How to make Next Generation EU a success for the economy?

How to make Next Generation EU a success for the economy?

Fecha: julio 2020

Raymond Torres, Director for Macroeconomic and International Analysis, Funcas

Funcas Europe

The package agreed by European leaders after five days of intense debate is a major step forward for the political integration of the EU. It is the first time that member countries agree on a common fiscal instrument funded from joint debt –an approach which should bring countries closer together. That said, whether this will also serve as a decisive tool to kick-start an economic recovery and eliminate the risk of cross-country fragmentation depends on a number of added conditions which may or may be met.

Without a doubt, the fact that heads of government managed to agree on a common line of action in the face of the pandemics was path-breaking. We are witnessing a sea change vis-à-vis the years of austerity that marked the financial crisis, when Europe imposed tough conditions on the bail outs of countries which had trouble meeting debt obligations. Acceptance on the need for European-wide macroeconomic action will go hand-in-hand with the pooling of common resources obtained from access to markets (likely on most favorable terms). Moreover, the fact that over half of the funds so collected will be transferred to countries in the form of grants, not loans, is a clear demonstration of solidarity.

Despite these major political gains, however, the economic impact of the agreement can vary from significant to negligible, depending on three key factors. First and foremost, time is of the essence. Projections are for a contraction of the EU economy by nearly €1 trillion in 2020 –this is the “crisis gap” that needs to be overcome. The problem is that any delay in the stimulus measures entails a high probability that the recovery will be incomplete. This is so because a prolonged recession would inexorably multiply the number of enterprise insolvencies and result in massive job losses, thereby eroding the productive basis for a later recovery. By contrast, quick and targeted support efforts will help maintain capacity, paving the way to a strong rebound, including in those countries most affected by the crisis.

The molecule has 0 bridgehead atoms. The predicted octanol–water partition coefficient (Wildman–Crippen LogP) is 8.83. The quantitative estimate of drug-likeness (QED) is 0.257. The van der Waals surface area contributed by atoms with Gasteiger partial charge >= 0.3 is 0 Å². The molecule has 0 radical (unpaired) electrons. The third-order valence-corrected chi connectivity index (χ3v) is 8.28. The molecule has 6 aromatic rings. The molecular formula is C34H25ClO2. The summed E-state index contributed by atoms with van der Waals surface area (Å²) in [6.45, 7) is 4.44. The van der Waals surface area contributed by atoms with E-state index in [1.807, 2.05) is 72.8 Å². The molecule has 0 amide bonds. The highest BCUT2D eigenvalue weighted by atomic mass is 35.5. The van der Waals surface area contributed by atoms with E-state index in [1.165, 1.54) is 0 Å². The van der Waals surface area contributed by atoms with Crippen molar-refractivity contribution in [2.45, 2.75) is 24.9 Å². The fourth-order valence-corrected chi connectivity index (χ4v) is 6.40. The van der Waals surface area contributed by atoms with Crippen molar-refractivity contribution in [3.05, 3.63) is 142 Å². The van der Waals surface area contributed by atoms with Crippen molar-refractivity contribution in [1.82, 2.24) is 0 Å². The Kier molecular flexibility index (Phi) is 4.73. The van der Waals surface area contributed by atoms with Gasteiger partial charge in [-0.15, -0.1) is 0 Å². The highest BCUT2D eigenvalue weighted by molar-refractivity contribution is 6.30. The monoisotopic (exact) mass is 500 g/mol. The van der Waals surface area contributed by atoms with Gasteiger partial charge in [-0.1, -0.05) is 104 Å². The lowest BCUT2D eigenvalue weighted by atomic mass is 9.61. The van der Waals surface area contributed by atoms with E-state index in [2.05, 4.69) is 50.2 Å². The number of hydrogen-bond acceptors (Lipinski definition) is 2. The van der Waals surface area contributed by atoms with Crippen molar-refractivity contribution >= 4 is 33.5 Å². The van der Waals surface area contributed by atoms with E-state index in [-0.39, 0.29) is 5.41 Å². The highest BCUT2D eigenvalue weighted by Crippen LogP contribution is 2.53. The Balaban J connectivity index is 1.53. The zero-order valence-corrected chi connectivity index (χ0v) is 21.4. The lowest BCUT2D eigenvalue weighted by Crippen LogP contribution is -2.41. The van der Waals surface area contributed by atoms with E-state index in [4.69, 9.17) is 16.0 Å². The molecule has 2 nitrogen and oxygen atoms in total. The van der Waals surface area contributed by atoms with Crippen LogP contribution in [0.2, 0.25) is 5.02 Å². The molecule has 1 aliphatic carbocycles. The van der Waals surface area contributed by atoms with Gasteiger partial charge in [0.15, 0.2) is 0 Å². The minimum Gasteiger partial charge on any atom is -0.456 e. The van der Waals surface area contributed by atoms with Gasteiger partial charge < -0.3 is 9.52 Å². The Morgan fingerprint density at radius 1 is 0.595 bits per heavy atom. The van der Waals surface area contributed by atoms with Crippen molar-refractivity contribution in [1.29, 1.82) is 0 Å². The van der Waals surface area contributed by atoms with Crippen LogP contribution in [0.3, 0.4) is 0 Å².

The agreed package, worth €750 billion, represents an impressive 75% of the above-mentioned crisis gap. Nevertheless, the fact is that funds will be disbursed over a four-year period, thus diffusing its effect. Moreover, only a portion (€390 billion) is in the form of grants, which carry the largest fiscal impulse. If these grants were disbursed expeditiously as from 2021, the multiplier effects would likely be large. By contrast, any delays will have a disproportionately negative cost in terms of lost output and higher unemployment.

Accelerating the pace of implementation of the programme will be a challenge, as national parliaments will need to approve the necessary changes so that the Commission can issue debt on behalf of member states, which will take time. In addition, once the funds are available, the process for countries submitting proposals and for Brussels to decide upon disbursements, will also entail delays. It is thus well possible that the funds will not be available until mid-2021.

Secondly, an equally important hurdle lies with the implementation capacity of recipient countries. For instance, the amount of grants and loans potentially available to Italy comes close to €210 billion, more than five times the amount of the budget actually spent on investment by the Italian government in a given year. This could prove quite a daunting task, since much of the funding provided as part of the European recovery programme will have to be used for investment purposes, including in digital technology and green growth, for which the available supply capacity is not necessarily very large. Similar absorption issues arise in large potential recipients like Spain.

Finally, the issue of conditionality may raise some concerns. The agreement reached last night mentions observance of country-specific recommendations as a key criterion for providing the funds. For example, in the case of the Netherlands, the Commission recommends addressing “features of the tax system that facilitate aggressive tax planning” and ensuring “effective supervision and enforcement of the anti-money laundering framework”. The extent to which these recommendations will be regarded as pre-conditions for the disbursements of funds will undoubtedly lead to lively debates.

In sum, Next generation EU is an important political achievement. The challenge is now to make it an engine of post-Covid recovery. This will a function on the speed of implementation of the programme and the absorption capacity of recipient countries in managing the funds –two objectives which may be in tension and will require careful policy making.

Eventually, success will depend crucially on whether the EU is able to relax constraints on the detailed economic and social policy choices of each country. And instead focus on common principles and goals that are best pursued by all member countries together, such as the fight against the pandemics and tax evasion, and investing in digital technology and the green economy. Next Generation EU opens a new avenue for achieving this.

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